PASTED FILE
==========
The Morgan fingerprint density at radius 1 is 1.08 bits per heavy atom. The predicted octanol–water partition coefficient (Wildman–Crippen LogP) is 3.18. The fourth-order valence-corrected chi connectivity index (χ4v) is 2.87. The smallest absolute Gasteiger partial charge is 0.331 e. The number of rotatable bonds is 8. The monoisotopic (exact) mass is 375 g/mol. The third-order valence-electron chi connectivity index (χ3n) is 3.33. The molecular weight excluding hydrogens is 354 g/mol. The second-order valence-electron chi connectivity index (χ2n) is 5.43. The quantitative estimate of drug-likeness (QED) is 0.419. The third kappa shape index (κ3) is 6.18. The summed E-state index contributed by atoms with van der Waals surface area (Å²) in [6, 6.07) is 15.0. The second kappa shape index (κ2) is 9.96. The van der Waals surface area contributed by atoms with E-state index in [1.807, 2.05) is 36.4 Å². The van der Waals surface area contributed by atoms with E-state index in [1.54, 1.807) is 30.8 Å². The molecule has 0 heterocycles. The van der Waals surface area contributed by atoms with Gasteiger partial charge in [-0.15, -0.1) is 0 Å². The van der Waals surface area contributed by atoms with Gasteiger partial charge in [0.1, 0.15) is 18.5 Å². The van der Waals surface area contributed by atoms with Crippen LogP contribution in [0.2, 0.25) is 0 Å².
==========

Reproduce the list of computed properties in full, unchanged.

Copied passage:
The Morgan fingerprint density at radius 1 is 1.08 bits per heavy atom. The predicted octanol–water partition coefficient (Wildman–Crippen LogP) is 3.18. The fourth-order valence-corrected chi connectivity index (χ4v) is 2.87. The smallest absolute Gasteiger partial charge is 0.331 e. The number of rotatable bonds is 8. The monoisotopic (exact) mass is 375 g/mol. The third-order valence-electron chi connectivity index (χ3n) is 3.33. The molecular weight excluding hydrogens is 354 g/mol. The second-order valence-electron chi connectivity index (χ2n) is 5.43. The quantitative estimate of drug-likeness (QED) is 0.419. The third kappa shape index (κ3) is 6.18. The summed E-state index contributed by atoms with van der Waals surface area (Å²) in [6, 6.07) is 15.0. The second kappa shape index (κ2) is 9.96. The van der Waals surface area contributed by atoms with E-state index in [1.807, 2.05) is 36.4 Å². The van der Waals surface area contributed by atoms with E-state index in [1.54, 1.807) is 30.8 Å². The molecule has 0 heterocycles. The van der Waals surface area contributed by atoms with Gasteiger partial charge in [-0.15, -0.1) is 0 Å². The van der Waals surface area contributed by atoms with Gasteiger partial charge in [0.1, 0.15) is 18.5 Å². The van der Waals surface area contributed by atoms with Crippen LogP contribution in [0.2, 0.25) is 0 Å².